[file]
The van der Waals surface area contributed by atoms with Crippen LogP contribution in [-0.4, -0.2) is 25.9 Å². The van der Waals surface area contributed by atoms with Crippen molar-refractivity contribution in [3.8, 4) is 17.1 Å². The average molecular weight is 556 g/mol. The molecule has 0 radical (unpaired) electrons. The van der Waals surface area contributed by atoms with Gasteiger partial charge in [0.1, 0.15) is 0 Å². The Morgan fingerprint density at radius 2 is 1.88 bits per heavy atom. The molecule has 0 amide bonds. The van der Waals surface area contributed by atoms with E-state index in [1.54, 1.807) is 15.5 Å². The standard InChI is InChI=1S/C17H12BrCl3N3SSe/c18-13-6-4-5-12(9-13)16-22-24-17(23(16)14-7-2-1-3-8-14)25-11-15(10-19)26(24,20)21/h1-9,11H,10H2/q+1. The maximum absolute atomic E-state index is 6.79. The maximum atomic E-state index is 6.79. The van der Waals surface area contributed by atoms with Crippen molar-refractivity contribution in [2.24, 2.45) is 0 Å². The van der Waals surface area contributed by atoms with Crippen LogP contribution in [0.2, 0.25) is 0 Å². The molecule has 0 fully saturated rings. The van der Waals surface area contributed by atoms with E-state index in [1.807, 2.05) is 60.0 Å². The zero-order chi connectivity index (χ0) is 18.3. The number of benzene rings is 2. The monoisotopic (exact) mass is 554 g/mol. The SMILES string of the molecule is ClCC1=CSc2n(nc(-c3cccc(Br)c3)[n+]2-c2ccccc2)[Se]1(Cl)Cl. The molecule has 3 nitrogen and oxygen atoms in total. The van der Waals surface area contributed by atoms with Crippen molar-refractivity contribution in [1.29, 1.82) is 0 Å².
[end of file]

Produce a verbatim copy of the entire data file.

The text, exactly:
The van der Waals surface area contributed by atoms with Crippen LogP contribution in [-0.4, -0.2) is 25.9 Å². The van der Waals surface area contributed by atoms with Crippen molar-refractivity contribution in [3.8, 4) is 17.1 Å². The average molecular weight is 556 g/mol. The molecule has 0 radical (unpaired) electrons. The van der Waals surface area contributed by atoms with Gasteiger partial charge in [0.1, 0.15) is 0 Å². The Morgan fingerprint density at radius 2 is 1.88 bits per heavy atom. The molecule has 0 amide bonds. The van der Waals surface area contributed by atoms with E-state index in [1.54, 1.807) is 15.5 Å². The standard InChI is InChI=1S/C17H12BrCl3N3SSe/c18-13-6-4-5-12(9-13)16-22-24-17(23(16)14-7-2-1-3-8-14)25-11-15(10-19)26(24,20)21/h1-9,11H,10H2/q+1. The maximum absolute atomic E-state index is 6.79. The maximum atomic E-state index is 6.79. The van der Waals surface area contributed by atoms with Crippen molar-refractivity contribution in [2.24, 2.45) is 0 Å². The van der Waals surface area contributed by atoms with Crippen LogP contribution in [0.2, 0.25) is 0 Å². The molecule has 0 fully saturated rings. The van der Waals surface area contributed by atoms with E-state index in [1.807, 2.05) is 60.0 Å². The zero-order chi connectivity index (χ0) is 18.3. The number of benzene rings is 2. The monoisotopic (exact) mass is 554 g/mol. The SMILES string of the molecule is ClCC1=CSc2n(nc(-c3cccc(Br)c3)[n+]2-c2ccccc2)[Se]1(Cl)Cl. The molecule has 3 nitrogen and oxygen atoms in total. The van der Waals surface area contributed by atoms with Crippen molar-refractivity contribution in [1.29, 1.82) is 0 Å².